Wednesday marks the anniversary of the birth of the Nobel prize-winning poet Pablo Neruda, a man hailed as one of the greatest of his time and whose richly quotable love poems have provided ample ammunition for playboys the world over. He is taught on all serious literature courses, his collections are readily available as cheap paperbacks on Amazon and his work appears in various modern anthologies.
Neruda has been firmly taken to the bosom of the literati. His legacy could not be more different than that of Roy Campbell a South African poet, considered by both T.S. Elliot and Dylan Thomas to be one of the finest poets of his time. Campbell’s work is not taught on “serious” literature courses, his collections are generally hard to come by, quite often costing a pretty penny and he is distinctly absent from any modern anthologies.
The reasons for this disparity in fame are quite plain to anybody who knows the biography of both men. Neruda sided with the communists during the Spanish Civil War, wrote fawning odes to Stalin and Lenin and served as a senator for the Chilean communist party. Campbell sided with the fascists during the civil war after witnessing the murder of his friends at the hands of the communists, was devoutly Catholic and used his work to excoriate the libertine values of the literary intelligentsia.
Campbell later expressed regret at his Franquista support, going on to fight for Britain during WW2. Neruda also distanced himself from his Stalinist poetry, although he still praised the Soviet Union, Castro’s banana republic and reserved a special ire for Soviet dissent writers, including Boris Pasternak. The repentant Campbell has been expurgated from history while the semi-repentant Neruda will be known through the ages.
The Campbell/Neruda dichotomy represents an incredibly dangerous propensity the elites and intellectuals have exhibited over the last fifty years, but particularly since the fall of the USSR, to be hard on fascism but soft on communism. When called upon to hold communism to account they fail time and time again.
When in 1999 Melita Norwood, an 87-year-old UK grandmother was uncovered as having spied for the Soviet Union for over forty years, during which she passed on nuclear secrets, calls for clemency were heeded and no further action was taken. Arguments for age-related mercy aside, can anyone seriously suggest had she been found to have spied for the Third Reich such leniency would have been exercised?
Imagine for a moment if you will Theresa May had appointed to her campaign team an individual who as late as November 2016 had been a Hitler-praising member of the BNP. Her position would rightly become instantly untenable and the Conservatives would be deemed unelectable. Yet in May this year, Corbyn appointed Andrew Murray to his election team, a man who left the British Communist party in November to join Labour, is on record praising the successes of Joseph Stalin, and has expressed “solidarity” with North Korea.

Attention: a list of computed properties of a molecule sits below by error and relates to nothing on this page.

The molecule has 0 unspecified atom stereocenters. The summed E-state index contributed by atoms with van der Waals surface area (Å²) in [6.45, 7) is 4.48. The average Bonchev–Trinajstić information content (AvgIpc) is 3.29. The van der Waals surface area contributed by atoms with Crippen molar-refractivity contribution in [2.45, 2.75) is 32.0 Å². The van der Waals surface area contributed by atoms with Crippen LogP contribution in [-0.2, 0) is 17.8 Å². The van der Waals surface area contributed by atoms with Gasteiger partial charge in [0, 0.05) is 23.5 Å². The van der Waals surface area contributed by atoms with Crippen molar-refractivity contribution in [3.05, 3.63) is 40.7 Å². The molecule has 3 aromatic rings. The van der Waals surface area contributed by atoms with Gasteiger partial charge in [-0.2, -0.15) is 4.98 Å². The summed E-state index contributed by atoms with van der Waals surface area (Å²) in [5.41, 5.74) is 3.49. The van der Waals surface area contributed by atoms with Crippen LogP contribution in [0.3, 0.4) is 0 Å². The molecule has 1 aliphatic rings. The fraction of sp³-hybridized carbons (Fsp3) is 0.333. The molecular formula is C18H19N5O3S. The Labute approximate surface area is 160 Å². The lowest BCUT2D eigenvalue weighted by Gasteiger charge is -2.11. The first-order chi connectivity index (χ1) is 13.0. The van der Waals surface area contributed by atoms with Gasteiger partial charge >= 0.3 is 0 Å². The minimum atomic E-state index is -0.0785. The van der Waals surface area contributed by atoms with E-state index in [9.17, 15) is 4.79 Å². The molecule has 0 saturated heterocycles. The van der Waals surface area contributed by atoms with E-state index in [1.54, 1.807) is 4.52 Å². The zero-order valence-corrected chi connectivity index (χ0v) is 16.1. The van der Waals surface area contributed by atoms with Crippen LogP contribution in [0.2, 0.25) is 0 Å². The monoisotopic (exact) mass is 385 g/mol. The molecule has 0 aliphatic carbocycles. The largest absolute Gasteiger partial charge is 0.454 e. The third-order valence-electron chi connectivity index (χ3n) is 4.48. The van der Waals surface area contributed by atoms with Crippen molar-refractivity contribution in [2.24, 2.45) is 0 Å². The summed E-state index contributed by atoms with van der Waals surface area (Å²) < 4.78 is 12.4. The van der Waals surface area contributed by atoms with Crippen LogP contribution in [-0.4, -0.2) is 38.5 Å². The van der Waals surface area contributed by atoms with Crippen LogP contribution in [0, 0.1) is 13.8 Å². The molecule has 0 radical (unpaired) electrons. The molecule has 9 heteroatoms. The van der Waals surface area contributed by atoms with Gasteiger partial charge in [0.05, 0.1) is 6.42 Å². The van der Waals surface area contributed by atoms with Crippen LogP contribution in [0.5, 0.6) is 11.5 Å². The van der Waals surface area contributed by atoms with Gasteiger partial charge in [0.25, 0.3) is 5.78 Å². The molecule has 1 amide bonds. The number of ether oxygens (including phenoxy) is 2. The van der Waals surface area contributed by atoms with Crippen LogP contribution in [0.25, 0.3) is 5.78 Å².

To stretch your imagination even further for a moment consider what would happen were Theresa May and Philip Hammond to deliver speeches underneath a swastika? But switch the swastika for a hammer and sickle and both pretenders to No 10 and No 11 have done so. Think of the outrage that would be unleashed if MIT were to publish a book entitled, “Fascism for kids”, yet this year they found it perfectly acceptable to publish “Communism for Kids”, a book so dripping with lies and propaganda it would make a Soviet censor blush.
Contrast the sheer amount of documentaries produced on Nazi Germany by the BBC and other major channels with the distinct lack of films made about the horrors of the Soviet republics.
Why is there such double standard? There are many components to the reason for this hypocrisy, aptly explained by US conservative Dennis Prager in a semi-viral YouTube clip. But the most terrifying reason for the softballing of communism was displayed for the world to see in November last year upon the death of Fidel Castro. Obama offered his condolences saying history would judge Castro’s legacy refusing to condemn the dictator. Trudeau fawned in the most disgustingly sycophantic manner calling him a, “remarkable leader”. Ireland’s socialist president Michael D. Higgins said without a hint of irony that Castro was someone who sought, “freedom for his people.” But the winner of the most nauseating eulogy of all had to go to Corbyn who called him a, “champion of social justice” (remember that statement the next time you hear him call for social justice in Britain, in his eyes Cuba is a, “socially just” society.)
For a brief moment the masked slipped and we all got a good look at the real thoughts of many of these people. They briefly forgot the “democratic” part of their democratic socialism and could not bring themselves to defame the hero of their youthful heady Marxist days. The most terrifying reason for the establishment’s soft line on communism is that while they may have reservations about the road taken by these dystopian despotisms they see nothing wrong with the destination.
(Image: Andrew Kitzmiller)